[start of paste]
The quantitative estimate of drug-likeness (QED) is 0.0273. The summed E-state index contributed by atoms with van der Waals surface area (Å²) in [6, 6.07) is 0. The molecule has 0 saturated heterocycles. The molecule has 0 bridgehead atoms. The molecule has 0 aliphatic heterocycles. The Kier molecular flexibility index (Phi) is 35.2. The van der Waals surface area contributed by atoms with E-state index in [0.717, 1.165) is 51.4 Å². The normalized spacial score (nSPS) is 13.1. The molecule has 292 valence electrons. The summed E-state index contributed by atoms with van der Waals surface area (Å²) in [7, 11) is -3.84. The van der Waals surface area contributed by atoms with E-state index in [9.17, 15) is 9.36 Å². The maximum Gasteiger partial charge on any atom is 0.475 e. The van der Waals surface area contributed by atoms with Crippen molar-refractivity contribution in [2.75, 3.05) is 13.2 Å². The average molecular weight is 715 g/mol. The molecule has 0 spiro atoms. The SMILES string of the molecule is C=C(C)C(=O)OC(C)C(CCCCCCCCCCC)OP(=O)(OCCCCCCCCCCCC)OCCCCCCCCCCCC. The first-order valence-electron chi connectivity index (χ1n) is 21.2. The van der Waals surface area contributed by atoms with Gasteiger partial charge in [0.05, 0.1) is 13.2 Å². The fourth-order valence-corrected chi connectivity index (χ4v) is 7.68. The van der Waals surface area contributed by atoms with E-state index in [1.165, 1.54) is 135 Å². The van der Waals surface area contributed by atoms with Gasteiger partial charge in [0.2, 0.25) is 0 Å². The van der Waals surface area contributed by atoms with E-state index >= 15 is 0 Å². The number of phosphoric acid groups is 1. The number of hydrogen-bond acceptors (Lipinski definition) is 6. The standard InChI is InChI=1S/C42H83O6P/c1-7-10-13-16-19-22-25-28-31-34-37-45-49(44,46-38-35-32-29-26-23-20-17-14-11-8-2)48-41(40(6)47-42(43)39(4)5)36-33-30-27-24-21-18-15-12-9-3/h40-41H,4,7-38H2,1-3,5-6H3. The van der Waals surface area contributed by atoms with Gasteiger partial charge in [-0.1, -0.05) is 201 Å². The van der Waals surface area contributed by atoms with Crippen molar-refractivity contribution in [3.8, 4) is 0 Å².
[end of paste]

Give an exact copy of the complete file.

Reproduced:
The quantitative estimate of drug-likeness (QED) is 0.0273. The summed E-state index contributed by atoms with van der Waals surface area (Å²) in [6, 6.07) is 0. The molecule has 0 saturated heterocycles. The molecule has 0 bridgehead atoms. The molecule has 0 aliphatic heterocycles. The Kier molecular flexibility index (Phi) is 35.2. The van der Waals surface area contributed by atoms with E-state index in [0.717, 1.165) is 51.4 Å². The normalized spacial score (nSPS) is 13.1. The molecule has 292 valence electrons. The summed E-state index contributed by atoms with van der Waals surface area (Å²) in [7, 11) is -3.84. The van der Waals surface area contributed by atoms with E-state index in [9.17, 15) is 9.36 Å². The maximum Gasteiger partial charge on any atom is 0.475 e. The van der Waals surface area contributed by atoms with Crippen molar-refractivity contribution in [2.75, 3.05) is 13.2 Å². The average molecular weight is 715 g/mol. The molecule has 0 spiro atoms. The SMILES string of the molecule is C=C(C)C(=O)OC(C)C(CCCCCCCCCCC)OP(=O)(OCCCCCCCCCCCC)OCCCCCCCCCCCC. The first-order valence-electron chi connectivity index (χ1n) is 21.2. The van der Waals surface area contributed by atoms with Gasteiger partial charge in [0.05, 0.1) is 13.2 Å². The fourth-order valence-corrected chi connectivity index (χ4v) is 7.68. The van der Waals surface area contributed by atoms with E-state index in [1.165, 1.54) is 135 Å². The van der Waals surface area contributed by atoms with Gasteiger partial charge in [0.2, 0.25) is 0 Å². The van der Waals surface area contributed by atoms with E-state index >= 15 is 0 Å². The number of phosphoric acid groups is 1. The number of hydrogen-bond acceptors (Lipinski definition) is 6. The standard InChI is InChI=1S/C42H83O6P/c1-7-10-13-16-19-22-25-28-31-34-37-45-49(44,46-38-35-32-29-26-23-20-17-14-11-8-2)48-41(40(6)47-42(43)39(4)5)36-33-30-27-24-21-18-15-12-9-3/h40-41H,4,7-38H2,1-3,5-6H3. The van der Waals surface area contributed by atoms with Gasteiger partial charge in [-0.1, -0.05) is 201 Å². The van der Waals surface area contributed by atoms with Crippen molar-refractivity contribution in [3.8, 4) is 0 Å².